Ziad Bahaa Eddin: Freedoms lessened, government confused, protests silenced

Ziad Bahaa Eddin spent six months as Deputy Prime Minister and International Cooperation Minister in the government of Hazem Beblawy. He resigned after issuing the protests law, and returned to his political career as Vice President of the Egyptian Democratic Party.
In an interview with Al-Masry Al-Youm, Bahaa Eddin talked about the current political situation and his opinion about the election law and the redistricting of the electoral constituencies. He also said freedoms were lessened, the government is confused and the tendency is to silence protests.
Q: What do you think of the amendments to the election law and the redistricting of the electoral constituencies?
A: The problem is that we have started with a very bad law. Everybody warned that it is unconstitutional. The “Absolute List” is a bad system unheard of in any democratic country.
Q: Why did the political parties not raise this issue with the government?
A: The government and the Transitional Justice Minister insisted on it. The government issues laws for the president, who has legislative powers, to endorse. You cannot do so without consulting with the competent authorities. We have experts in the Justice Ministry, the State Council, the universities and the political parties. The government claims it wants to solve the problem, but insists on holding the elections on time. I do not believe it wants to improve the law.
Q: How do we deal with the ruling of the Supreme Constitutional Court regarding the law on redistricting the electoral constituencies?
A: Either we look at it as a law that has a simple defect that can be corrected, or we devise a new law. I believe the first option is what the government wants.
Q: Some believe the government does not want to hold parliamentary elections at the moment. Is that right?
A: No, I think it wants to hold them as soon as possible because the current situation cannot go on like this if we seek local and international credibility. Egypt is not a small country to dispense with parliament. 
Q: Did your party present proposals for the law during the dialogue sessions?
A: Yes, we suggested that the main flaw in the legislative system as a whole be addressed.
Q: What was the response?
A: The talk was limited to increasing the number of lists, but not to abolish the “Absolute List” system.  
Q: Why is the government lenient with the Nour Party although it is a religious entity?
A: I am against religious parties in principle, but I think the problem is that there are no clear definitions in the legislative bodies for religious parties.
Q: Why does the government not put down clear definitions?
A: I do not know, but I know that it is not proper for the government to turn a blind eye because some party supports it.
Q: What do you think of attempts to form a unified list that would serve as a foothold for the president in parliament?
A: It is a defect of the election law that allows for absolute lists that form unnatural alliances.
Q: Do we need to postpone the parliamentary elections until we build a proper legal structure?
A: We are already a year late. But if we postpone for a real reform, I agree.
Q: Would the elections bring back the Salafis or the Muslim Brotherhood in light of the weakness of the political parties?
A: No, the Brotherhood lost all popularity when it failed. Also, there is no need to worry if 80 percent of the seats are for individual runners.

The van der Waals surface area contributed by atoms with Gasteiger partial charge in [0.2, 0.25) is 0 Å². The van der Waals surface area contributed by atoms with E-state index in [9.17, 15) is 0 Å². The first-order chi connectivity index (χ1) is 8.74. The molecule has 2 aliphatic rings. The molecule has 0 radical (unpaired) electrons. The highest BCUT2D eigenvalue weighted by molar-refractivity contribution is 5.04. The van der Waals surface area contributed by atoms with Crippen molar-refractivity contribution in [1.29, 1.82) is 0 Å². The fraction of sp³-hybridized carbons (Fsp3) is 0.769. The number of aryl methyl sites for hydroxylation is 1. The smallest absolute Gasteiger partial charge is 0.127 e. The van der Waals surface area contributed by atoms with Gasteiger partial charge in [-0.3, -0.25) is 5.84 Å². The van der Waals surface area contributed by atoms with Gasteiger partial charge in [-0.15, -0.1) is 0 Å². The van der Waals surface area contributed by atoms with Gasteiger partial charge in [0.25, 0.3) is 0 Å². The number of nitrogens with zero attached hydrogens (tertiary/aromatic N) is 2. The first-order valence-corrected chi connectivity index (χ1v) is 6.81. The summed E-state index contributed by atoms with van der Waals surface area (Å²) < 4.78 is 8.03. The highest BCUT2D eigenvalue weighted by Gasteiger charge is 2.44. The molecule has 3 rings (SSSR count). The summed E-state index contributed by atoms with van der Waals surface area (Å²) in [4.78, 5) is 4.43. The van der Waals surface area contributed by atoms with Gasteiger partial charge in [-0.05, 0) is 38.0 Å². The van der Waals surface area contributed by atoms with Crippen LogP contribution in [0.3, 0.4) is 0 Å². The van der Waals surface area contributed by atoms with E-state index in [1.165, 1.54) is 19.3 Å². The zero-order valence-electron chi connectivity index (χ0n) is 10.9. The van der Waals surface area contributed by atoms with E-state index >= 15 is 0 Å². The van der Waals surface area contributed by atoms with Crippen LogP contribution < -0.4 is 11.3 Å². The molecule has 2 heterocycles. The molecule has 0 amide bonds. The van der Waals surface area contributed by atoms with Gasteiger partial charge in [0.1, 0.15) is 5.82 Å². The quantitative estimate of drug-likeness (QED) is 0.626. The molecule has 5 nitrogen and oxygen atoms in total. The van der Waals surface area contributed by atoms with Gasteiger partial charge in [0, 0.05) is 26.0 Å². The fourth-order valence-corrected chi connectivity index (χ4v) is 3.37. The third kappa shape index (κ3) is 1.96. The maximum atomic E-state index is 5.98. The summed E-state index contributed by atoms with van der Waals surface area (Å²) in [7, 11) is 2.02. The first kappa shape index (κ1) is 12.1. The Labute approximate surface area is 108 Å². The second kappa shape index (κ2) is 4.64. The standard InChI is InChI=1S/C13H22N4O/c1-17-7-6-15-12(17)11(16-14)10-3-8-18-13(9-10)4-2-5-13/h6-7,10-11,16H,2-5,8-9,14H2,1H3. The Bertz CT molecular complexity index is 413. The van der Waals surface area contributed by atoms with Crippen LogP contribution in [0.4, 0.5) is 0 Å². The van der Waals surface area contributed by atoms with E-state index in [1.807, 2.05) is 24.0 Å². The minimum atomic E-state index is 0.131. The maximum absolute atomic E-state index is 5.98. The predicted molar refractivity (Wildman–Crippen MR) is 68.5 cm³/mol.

Q: But individual runners can come from religious backgrounds, right?
A: Not if you control the process, forbidding bribes and false campaigning.
Q: Should members of the Mubarak regime and the Muslim Brotherhood be banned from running in the elections?
A: I am against exclusion in principle. The people should vote for whomever they want.
Q: What do you think of remnants of the Mubarak regime like Ahmed Ezz running in the elections, would this mean the Mubarak regime is coming back?
A: Again, I am against exclusion. And there is a difference between individuals of a regime and the policies of that regime. For example, economic policies not in favor of the poor are not accepted, regardless of the minister who had carried them out.
Q: What do you think of the acquittals the courts have issued for the symbols of the Mubarak regime that gave a general feeling that the revolution was in vain?
A: No comment.
Q: Are you running in the upcoming parliamentary elections?
A: No.
Q: Will you continue working for the party?
A: Yes.
Q: What if the party nominates you?
A: I still have the right to decline.
Q: What do you think of the widely criticized human rights situation in Egypt?
A: There is no doubt that freedoms were lessened. We have laws that contradict the Constitution that we chose, such as the law restricting NGOs and the law restricting protests.
Q: How can you criticize the protests law if it was issued when you were Deputy Prime Minister?
A: I resigned because of it.
Q: Why did the government issue it?
A: I think it was a miscalculation of the young generations that felt politically alienated.
Q: Do you think the government would amend this law?
A: I think there is a tendency to silence all protests.
Q: What do you think of efforts to bring back money that was syphoned abroad?
A: We should prove that such money was illicit because not all the money deposited in banks abroad is illegal.
Q: Do you approve of reconciliation with the former regime figures?
A: If standards are applied to all with judicial oversight, and if transparency is heeded in disclosing information for the public, then I have no problem with it.
Edited translation from Al-Masry Al-Youm

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